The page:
PETALING JAYA: Two freelance journalists covering an Orang Asli blockade in Kelantan claim they were intimidated and threatened by state forestry officials during an operation there.
Jules Rahman Ong, 46, said that he and Too Chee Hung, 36, were surrounded by more than 20 forestry officers on the morning of Jan 24 at the Matau Cawas blockade near Gua Musang.
"They tried to stop us filming, they shouted at us and tried to take away our equipment.
"They said stuff like, 'You're not supposed to be here!' One of them was shouting just an inch from my face," he alleged.
Since September 2016, hundreds of Orang Asli in Kelantan have been setting up blockades near Gua Musang to put an end to logging that has been going on in their ancestral homeland for decades.
Ong and Too were there filming a documentary for Singaporean news company Channel NewsAsia.
The two were eventually handcuffed, their equipment taken away, and the blockade around them torn down.
Both were driven back to Gua Musang in separate cars. It was on this journey that he was threatened, said Too.
"He (a forestry official) started asking me if I knew who Bruno Manser was. He asked me, do you know what happened to him?
"(He) went on to allude that he (Manser) was murdered. 'You sure you know he was murdered? I'm pretty sure he was murdered'," Too alleged.
Bruno Manser was a Swiss environmentalist who helped the Orang Asli in Sarawak during the 1980s, including getting them to set up blockades against logging. He went missing in the year 2000, and is believed to be dead.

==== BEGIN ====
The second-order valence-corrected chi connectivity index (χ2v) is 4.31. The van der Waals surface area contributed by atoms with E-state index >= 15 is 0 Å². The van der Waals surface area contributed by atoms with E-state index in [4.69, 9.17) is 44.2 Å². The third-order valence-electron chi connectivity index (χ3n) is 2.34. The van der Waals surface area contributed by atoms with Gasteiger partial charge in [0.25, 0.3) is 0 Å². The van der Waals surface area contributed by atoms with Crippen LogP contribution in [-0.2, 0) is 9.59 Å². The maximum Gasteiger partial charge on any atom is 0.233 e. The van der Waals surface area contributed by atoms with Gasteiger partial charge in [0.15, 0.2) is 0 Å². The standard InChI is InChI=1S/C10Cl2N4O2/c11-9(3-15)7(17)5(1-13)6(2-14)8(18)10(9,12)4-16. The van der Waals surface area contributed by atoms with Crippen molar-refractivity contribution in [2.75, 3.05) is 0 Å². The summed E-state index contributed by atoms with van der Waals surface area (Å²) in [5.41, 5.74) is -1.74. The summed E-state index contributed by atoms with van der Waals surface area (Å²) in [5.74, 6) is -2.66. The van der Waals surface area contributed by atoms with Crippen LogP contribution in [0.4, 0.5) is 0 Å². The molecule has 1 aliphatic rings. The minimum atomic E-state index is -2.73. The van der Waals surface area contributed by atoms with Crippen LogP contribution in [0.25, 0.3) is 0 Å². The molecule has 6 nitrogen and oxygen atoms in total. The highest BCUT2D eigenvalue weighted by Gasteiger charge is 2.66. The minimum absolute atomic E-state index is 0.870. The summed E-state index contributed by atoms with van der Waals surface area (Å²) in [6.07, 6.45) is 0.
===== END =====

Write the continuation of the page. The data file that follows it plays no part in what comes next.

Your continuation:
Too added that another told him that officials had been "tailing" them, and proudly showed him photos of the two journalists in Gua Musang and the villages around it.
Ong said they had previously informed Kelantan forestry officials of their intent to enter the forest, and had asked if they could follow officials on operations.
"There was a lot of delaying, I called, I texted, but there was no answer," he said.
Kelantan Forestry Department director Datuk Zahari Ibrahim would not comment on the treatment the journalists received..
"My direction to my officer is to follow the standard operating procedure, and the journalists can express their views in court," he said.
Zahari said permits to the Balah forest reserve were frozen, adding that applications to enter were "still open for further consideration".
He did not comment on why permits to Balah - where the Simpang Petei blockade is - were frozen.
Both Ong and Too are being investigated under the National Forestry Act 1984 for entering a forest reserve without a valid permit.
If found guilty, they can be fined up to RM10,000, jailed for up to three years, or both.